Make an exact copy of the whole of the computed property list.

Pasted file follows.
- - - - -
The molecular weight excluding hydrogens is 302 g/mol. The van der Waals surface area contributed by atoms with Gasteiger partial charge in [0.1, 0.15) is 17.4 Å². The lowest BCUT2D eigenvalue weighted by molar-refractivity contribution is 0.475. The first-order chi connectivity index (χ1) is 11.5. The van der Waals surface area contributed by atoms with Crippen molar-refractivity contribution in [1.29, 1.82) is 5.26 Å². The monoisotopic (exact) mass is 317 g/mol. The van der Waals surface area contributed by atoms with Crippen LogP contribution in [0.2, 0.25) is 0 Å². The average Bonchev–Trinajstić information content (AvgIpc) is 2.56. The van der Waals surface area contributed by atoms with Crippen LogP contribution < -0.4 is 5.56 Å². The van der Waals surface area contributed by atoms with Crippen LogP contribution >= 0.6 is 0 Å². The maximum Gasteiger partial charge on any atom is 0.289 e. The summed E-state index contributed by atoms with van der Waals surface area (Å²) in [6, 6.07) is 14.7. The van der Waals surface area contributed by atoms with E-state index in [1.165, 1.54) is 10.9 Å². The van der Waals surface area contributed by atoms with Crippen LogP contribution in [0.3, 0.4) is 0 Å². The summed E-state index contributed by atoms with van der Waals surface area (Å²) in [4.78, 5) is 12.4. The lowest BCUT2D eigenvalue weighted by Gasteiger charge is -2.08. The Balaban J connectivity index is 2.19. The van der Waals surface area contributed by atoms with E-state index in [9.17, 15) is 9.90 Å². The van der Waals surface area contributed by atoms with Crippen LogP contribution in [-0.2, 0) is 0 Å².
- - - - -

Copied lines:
The molecular weight excluding hydrogens is 302 g/mol. The van der Waals surface area contributed by atoms with Gasteiger partial charge in [0.1, 0.15) is 17.4 Å². The lowest BCUT2D eigenvalue weighted by molar-refractivity contribution is 0.475. The first-order chi connectivity index (χ1) is 11.5. The van der Waals surface area contributed by atoms with Crippen molar-refractivity contribution in [1.29, 1.82) is 5.26 Å². The monoisotopic (exact) mass is 317 g/mol. The van der Waals surface area contributed by atoms with Crippen LogP contribution in [0.2, 0.25) is 0 Å². The average Bonchev–Trinajstić information content (AvgIpc) is 2.56. The van der Waals surface area contributed by atoms with Crippen LogP contribution < -0.4 is 5.56 Å². The van der Waals surface area contributed by atoms with Crippen LogP contribution >= 0.6 is 0 Å². The maximum Gasteiger partial charge on any atom is 0.289 e. The summed E-state index contributed by atoms with van der Waals surface area (Å²) in [6, 6.07) is 14.7. The van der Waals surface area contributed by atoms with E-state index in [1.165, 1.54) is 10.9 Å². The van der Waals surface area contributed by atoms with Crippen LogP contribution in [0.3, 0.4) is 0 Å². The summed E-state index contributed by atoms with van der Waals surface area (Å²) in [4.78, 5) is 12.4. The lowest BCUT2D eigenvalue weighted by Gasteiger charge is -2.08. The Balaban J connectivity index is 2.19. The van der Waals surface area contributed by atoms with E-state index in [9.17, 15) is 9.90 Å². The van der Waals surface area contributed by atoms with Crippen LogP contribution in [-0.2, 0) is 0 Å².